I believe that Opposition Members are sincere in what they wish to achieve, but once again, albeit with the best of intentions, they are going down the path of defending structures rather than considering what would produce the best outcomes for patients. I refer to a meeting that I attended about eight weeks ago with a group of senior clinical consultants at the George Eliot hospital in my constituency. I wrote the observations of two senior secondary consultants in my notebook at the time. One consultant said, “At the end of the day, this is not about the hospital or the PCT. It’s about the pathways to services for local people.” Another consultant said, “Please can you just remove the PCT as quickly as possible, and devolve the clinical pathways as close to the patients as you can?” Those comments were made at a crisis meeting between secondary care consultants, me and the hon. Member for Nuneaton (Mr Jones) about concerns at the way in which the PCT and NHS Warwickshire were commissioning health care.
In summary, the issue is about pathways for patient care. Those pathways should not be designed in a room on the other side of the county by an unaccountable bureaucratic body; they should be designed as close to patients as possible—in this case, by general practitioners.
Grahame M. Morris: It is good that the hon. Gentleman is taking the time to meet clinicians and seek their views, but in the interests of consensus I remind him of the evidence that we received from the Royal College of Physicians and the Royal College of Surgeons? They felt strongly—it is also documented in their written evidence—that they should have a role in designing integrated care pathways. Does the hon. Gentleman not accept that the model in the Bill completely excludes their expertise in the commissioning process?
What the Opposition suggest is clearly unacceptable. It goes to the heart of the Bill, but I will not go down the path of opening it up to a larger debate, Mr Hancock, for the reasons that you gave in your ruling. However, it will be helpful if I answer the point made by the hon. Member for Islington South and Finsbury and, I think, in part, the hon. Member for Halton, about why we got to not keeping PCTs within the commissioning regime, although I will not breach your ruling on discussing why we should have consortia, Mr Hancock. I will give way to the hon. Gentleman first.
Tom Blenkinsop: The Minister referred to “GP commissioning consortia”. The amendment actually refers to leaving out “commissioning consortia”, which is the term used in the Bill. The Bill does not refer to “GP commissioning consortia”.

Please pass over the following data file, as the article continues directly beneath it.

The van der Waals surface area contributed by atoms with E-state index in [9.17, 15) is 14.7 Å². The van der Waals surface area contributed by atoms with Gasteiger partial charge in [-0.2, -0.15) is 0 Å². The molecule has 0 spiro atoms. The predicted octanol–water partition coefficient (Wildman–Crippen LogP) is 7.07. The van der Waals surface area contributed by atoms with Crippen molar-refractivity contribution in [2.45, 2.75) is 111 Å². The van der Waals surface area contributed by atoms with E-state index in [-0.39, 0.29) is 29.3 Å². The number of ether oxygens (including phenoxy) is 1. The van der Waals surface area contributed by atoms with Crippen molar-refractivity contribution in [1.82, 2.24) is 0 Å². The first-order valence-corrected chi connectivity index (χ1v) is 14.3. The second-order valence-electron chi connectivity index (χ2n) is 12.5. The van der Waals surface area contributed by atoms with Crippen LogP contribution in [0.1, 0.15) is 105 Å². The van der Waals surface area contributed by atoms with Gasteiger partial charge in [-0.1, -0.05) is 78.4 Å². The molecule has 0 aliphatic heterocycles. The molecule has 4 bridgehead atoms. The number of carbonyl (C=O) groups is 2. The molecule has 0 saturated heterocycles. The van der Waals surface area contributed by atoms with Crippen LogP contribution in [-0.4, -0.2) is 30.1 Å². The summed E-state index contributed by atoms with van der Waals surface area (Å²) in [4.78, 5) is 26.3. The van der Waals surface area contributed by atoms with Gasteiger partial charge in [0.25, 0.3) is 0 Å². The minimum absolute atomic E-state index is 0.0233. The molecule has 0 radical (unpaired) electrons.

Mr Burns: I am grateful for that extremely helpful intervention. I was using the colloquial term, because it is the one which is being used out there. I did not want to confuse the wider audience beyond this sophisticated Committee room.
Mr Burns: I really do not want the hon. Lady to start feeling sensitive. I am sure that she thought of the question herself, because she has that capability. The only thing is that the hon. Member for Halton was about three weeks ahead of her, since he asked me the same question, which I answered about three or four weeks ago.
The answer to the question is as follows. Opposition Members will have read the Conservative party manifesto for the last election, and I am sure that they or their researchers will have read the excellent speeches by my right hon. Friend the Secretary of State when he was the shadow Secretary of State, plus the White Paper that we published in 2007 outlining our vision for the NHS, if we came to power, which dovetails with the commitments on pages 45 and 46 of our election manifesto. I have probably read the document far more often than the hon. Member for Halton, and it is abundantly clear what we were saying. That was backed up by our
Derek Twigg: We have had this debate on a few occasions. The manifesto refers to commissioning, but will the Minister quote where it said that PCTs would be abolished, commissioning consortia would be set up and the wholesale changes that are now proposed for the health service would be implemented? And why were those changes such a shock to nearly everybody in the health service?
Mr Burns: The hon. Gentleman knows the answer to that question, because I answered it when he first asked it three or four weeks ago. If he is patient now, I will answer it again, so that it is on the record in Hansard and that he fully understands it.